Jeff Berlin <jberlin[at]jberlin.com>, www.jeffberlin.com: My hope is that the wireless carriers continue to jack up the rate for data. Right now Verizon is charging about $30 for 2GB of data. Seems to me that if streaming in the car becomes expensive, while radio remains free, radio will not fade into the sunset. However commercial radio needs to stop driving listeners away with 9+ minute long breaks. In the “olden days” before consolidation, large stations were profitable with half the spot loads we see now. My station had a far larger staff (24-hour live DJ’s plus 24-hour front desk staff), did bigger local promotions, and held lavish parties compared to now - all from running 7 units an hour. It’s not the listener’s fault stations were overvalued when they were bought up, the listener doesn’t care that corporate owners have massive debt to service. They will not endure spot sets the length of two or three songs, and if stations attempt to force this upon their listeners, they hurt themselves, the industry and their advertisers. Local radio can retain listeners with compelling content and programming, but spot loads need to revert back to the way they did it before listeners had other choices. I hope it’s not too late.
Johnny George <jg[at]johnnygeorge.com>, Johnny George Communications, Inc.: I saw that article and posted it on FB to see the response from others the day it came out. The article for RadioInk really set a few off. Others were quick to agree. I’ve said for some time that radio is killing itself with all the greedy, corporate cut throat tactics that have been employed and dumped on the loving radio types. I for one, am glad to be out of it since I was considered a creative type who LOVED to go to work each day and expand my horizons by creating some radio magic through storytelling and “theater of the mind” promo’s & imaging. I LOVED MY JOB. If I was still in it today, I’d be spending half my time doing dubs, since the overnighter had been let go and all the ones who busted their butts to do the dubbing and less creative type jobs were cut to lessen the load of salaries and part-time rates.
I think that eventually, when radio has finally gutted the radio properties of ANY and ALL value, they will be stuck with the skeletons of what used to be valuable assets. Their value will be almost nonexistent and the Mom & Pop people will swoop in and retrieve them for pennies on the dollar and revive the local scene somehow or another. Lord, I hope so. It’s fast become a lost art.
Colleges are scurrying around trying to realign their broadcasting departments. They are inviting old radio farts, like us, who have “been there”, to advise the kids how to deal with it and how to expand other fields. Voice Talent, Internet webcasting, producing, website design, etc. is fast becoming viable avenues of interest.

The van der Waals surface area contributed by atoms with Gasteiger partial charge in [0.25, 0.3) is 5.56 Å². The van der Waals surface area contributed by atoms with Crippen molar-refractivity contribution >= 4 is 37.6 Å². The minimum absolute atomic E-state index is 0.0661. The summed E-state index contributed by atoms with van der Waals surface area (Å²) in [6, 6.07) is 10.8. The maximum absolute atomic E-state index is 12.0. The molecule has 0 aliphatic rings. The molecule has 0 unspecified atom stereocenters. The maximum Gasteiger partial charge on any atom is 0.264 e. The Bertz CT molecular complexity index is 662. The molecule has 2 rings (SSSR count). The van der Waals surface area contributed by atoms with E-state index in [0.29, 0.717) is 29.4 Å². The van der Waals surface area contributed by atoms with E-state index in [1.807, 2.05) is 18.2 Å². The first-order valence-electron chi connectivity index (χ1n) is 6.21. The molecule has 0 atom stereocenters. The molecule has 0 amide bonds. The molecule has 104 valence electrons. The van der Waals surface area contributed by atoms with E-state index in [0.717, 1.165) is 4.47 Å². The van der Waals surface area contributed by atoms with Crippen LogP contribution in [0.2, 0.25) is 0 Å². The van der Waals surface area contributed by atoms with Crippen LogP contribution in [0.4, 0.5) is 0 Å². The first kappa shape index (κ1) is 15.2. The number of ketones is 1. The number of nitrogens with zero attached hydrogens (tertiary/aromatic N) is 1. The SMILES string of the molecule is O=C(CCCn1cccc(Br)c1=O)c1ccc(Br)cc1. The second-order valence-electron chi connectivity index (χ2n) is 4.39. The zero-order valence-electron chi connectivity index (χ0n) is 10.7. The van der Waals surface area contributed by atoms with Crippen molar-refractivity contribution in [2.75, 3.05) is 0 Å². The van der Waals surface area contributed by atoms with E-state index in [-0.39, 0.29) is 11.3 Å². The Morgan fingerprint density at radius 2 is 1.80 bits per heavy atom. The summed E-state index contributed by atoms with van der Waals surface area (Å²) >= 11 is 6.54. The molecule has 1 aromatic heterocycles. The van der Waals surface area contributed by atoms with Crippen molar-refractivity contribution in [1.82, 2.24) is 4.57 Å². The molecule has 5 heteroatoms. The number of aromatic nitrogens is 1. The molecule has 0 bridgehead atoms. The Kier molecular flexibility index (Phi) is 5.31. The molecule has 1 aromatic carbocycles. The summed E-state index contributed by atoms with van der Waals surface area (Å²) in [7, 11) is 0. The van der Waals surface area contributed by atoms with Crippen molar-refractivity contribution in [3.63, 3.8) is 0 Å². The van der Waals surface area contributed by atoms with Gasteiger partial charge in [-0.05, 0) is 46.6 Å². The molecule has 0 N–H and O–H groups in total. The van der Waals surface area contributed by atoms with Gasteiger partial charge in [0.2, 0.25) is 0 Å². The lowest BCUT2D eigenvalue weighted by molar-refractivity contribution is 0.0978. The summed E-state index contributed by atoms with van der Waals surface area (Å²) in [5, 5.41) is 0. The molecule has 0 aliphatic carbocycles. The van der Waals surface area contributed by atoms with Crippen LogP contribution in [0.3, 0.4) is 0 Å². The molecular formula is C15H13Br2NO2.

If you’ve been watching TV and/or radio in their behavior, I’m sure you’ve noticed that soon it WILL become an ON-DEMAND world. The morphing of the TV & radio landscape has begun. The glory days of real radio are over. The new world of TV viewing is just around the corner. Good luck to us all.
Mitch Todd <Mitch.Todd[at]siriusxm.com>, Sirius/XM Satellite Radio: Further fragmentation and niches is the future IMO. TV was going to kill AM radio. It didn’t. NBC banished Edwin Armstrong to Alpine New Jersey and made development of FM difficult because they thought it would marginalize AM. It eventually did. Satellite radio has shifted the landscape again. But I don’t think AM, FM or Sat will “go away”, even when/if country-wide affordable Wi-Fi becomes a reality. But if THAT happens, all bets are off (and I’ll probably be dead)! My 1 cent.
Ryan Leininger <Ryan.Leininger[at]rci.rogers.com>, Rogers Broadcasting, Fort McMurray, Alberta, Canada: The health of radio is something that people have been debating for a
long time, yet radio remains alive and well to this day. Some think it’s dying with satellite and internet streams winning over listeners... and others, like myself, believe that radio will continue to grow and flourish in the next 5 - 10 years. I see radio as a loyal friend who will always be there for you. It’s free, it’s accessible and most importantly... it’s local! This is something that satellite just cannot compete with... especially in smaller cities where people rely on local radio to stay ‘connected’ to their city.
If radio stations listen to their audience, give them what they want, have fun with it and focus on creating original, unique and entertaining content, they will remain a healthy media resource for many years to come.